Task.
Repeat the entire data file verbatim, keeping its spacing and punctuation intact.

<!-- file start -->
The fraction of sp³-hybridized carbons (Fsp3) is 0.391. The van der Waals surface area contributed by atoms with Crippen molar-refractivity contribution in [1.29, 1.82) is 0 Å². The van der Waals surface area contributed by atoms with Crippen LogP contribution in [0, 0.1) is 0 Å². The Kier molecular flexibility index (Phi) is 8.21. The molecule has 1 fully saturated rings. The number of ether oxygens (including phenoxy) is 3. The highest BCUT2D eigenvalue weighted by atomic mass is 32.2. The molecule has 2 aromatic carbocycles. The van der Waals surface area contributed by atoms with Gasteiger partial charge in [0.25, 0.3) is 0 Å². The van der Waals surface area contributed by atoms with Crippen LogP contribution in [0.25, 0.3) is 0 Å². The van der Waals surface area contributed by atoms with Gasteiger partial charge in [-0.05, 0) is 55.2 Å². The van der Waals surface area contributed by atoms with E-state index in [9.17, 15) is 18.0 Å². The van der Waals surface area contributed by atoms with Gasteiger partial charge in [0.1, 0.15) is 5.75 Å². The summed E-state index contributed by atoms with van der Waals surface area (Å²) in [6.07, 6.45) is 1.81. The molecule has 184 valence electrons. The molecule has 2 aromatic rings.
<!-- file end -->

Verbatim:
The fraction of sp³-hybridized carbons (Fsp3) is 0.391. The van der Waals surface area contributed by atoms with Crippen molar-refractivity contribution in [1.29, 1.82) is 0 Å². The van der Waals surface area contributed by atoms with Crippen LogP contribution in [0, 0.1) is 0 Å². The Kier molecular flexibility index (Phi) is 8.21. The molecule has 1 fully saturated rings. The number of ether oxygens (including phenoxy) is 3. The highest BCUT2D eigenvalue weighted by atomic mass is 32.2. The molecule has 2 aromatic carbocycles. The van der Waals surface area contributed by atoms with Gasteiger partial charge in [0.25, 0.3) is 0 Å². The van der Waals surface area contributed by atoms with Crippen LogP contribution in [0.25, 0.3) is 0 Å². The van der Waals surface area contributed by atoms with Gasteiger partial charge in [-0.05, 0) is 55.2 Å². The van der Waals surface area contributed by atoms with E-state index in [9.17, 15) is 18.0 Å². The van der Waals surface area contributed by atoms with Gasteiger partial charge in [0.1, 0.15) is 5.75 Å². The summed E-state index contributed by atoms with van der Waals surface area (Å²) in [6.07, 6.45) is 1.81. The molecule has 184 valence electrons. The molecule has 2 aromatic rings.